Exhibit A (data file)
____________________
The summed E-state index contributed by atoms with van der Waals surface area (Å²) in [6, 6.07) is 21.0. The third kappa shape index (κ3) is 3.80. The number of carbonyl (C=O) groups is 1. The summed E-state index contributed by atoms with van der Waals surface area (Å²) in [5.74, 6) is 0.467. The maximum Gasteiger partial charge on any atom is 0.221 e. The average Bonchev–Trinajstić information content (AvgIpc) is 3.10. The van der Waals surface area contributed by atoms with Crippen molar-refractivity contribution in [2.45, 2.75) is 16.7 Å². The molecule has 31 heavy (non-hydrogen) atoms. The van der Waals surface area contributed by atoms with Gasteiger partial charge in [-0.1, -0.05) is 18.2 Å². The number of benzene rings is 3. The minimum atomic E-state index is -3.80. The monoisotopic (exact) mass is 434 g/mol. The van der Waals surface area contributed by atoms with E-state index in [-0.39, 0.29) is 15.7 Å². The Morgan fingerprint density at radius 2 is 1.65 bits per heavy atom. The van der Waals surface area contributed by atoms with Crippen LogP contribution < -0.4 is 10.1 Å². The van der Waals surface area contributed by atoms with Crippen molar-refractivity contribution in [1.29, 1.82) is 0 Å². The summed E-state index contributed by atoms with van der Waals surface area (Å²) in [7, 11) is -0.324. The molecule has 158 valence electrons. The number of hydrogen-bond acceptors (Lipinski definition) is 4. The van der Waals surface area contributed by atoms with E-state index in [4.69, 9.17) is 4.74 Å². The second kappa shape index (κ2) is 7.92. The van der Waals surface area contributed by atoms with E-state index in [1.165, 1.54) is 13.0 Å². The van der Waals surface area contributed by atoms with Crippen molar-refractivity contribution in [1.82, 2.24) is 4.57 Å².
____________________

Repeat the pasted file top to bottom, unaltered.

The summed E-state index contributed by atoms with van der Waals surface area (Å²) in [6, 6.07) is 21.0. The third kappa shape index (κ3) is 3.80. The number of carbonyl (C=O) groups is 1. The summed E-state index contributed by atoms with van der Waals surface area (Å²) in [5.74, 6) is 0.467. The maximum Gasteiger partial charge on any atom is 0.221 e. The average Bonchev–Trinajstić information content (AvgIpc) is 3.10. The van der Waals surface area contributed by atoms with Crippen molar-refractivity contribution in [2.45, 2.75) is 16.7 Å². The molecule has 31 heavy (non-hydrogen) atoms. The van der Waals surface area contributed by atoms with Gasteiger partial charge in [-0.1, -0.05) is 18.2 Å². The number of benzene rings is 3. The minimum atomic E-state index is -3.80. The monoisotopic (exact) mass is 434 g/mol. The van der Waals surface area contributed by atoms with E-state index in [-0.39, 0.29) is 15.7 Å². The Morgan fingerprint density at radius 2 is 1.65 bits per heavy atom. The van der Waals surface area contributed by atoms with Crippen LogP contribution < -0.4 is 10.1 Å². The van der Waals surface area contributed by atoms with Crippen molar-refractivity contribution in [1.29, 1.82) is 0 Å². The summed E-state index contributed by atoms with van der Waals surface area (Å²) in [7, 11) is -0.324. The molecule has 158 valence electrons. The number of hydrogen-bond acceptors (Lipinski definition) is 4. The van der Waals surface area contributed by atoms with E-state index in [4.69, 9.17) is 4.74 Å². The second kappa shape index (κ2) is 7.92. The van der Waals surface area contributed by atoms with E-state index in [1.165, 1.54) is 13.0 Å². The van der Waals surface area contributed by atoms with Crippen molar-refractivity contribution in [1.82, 2.24) is 4.57 Å².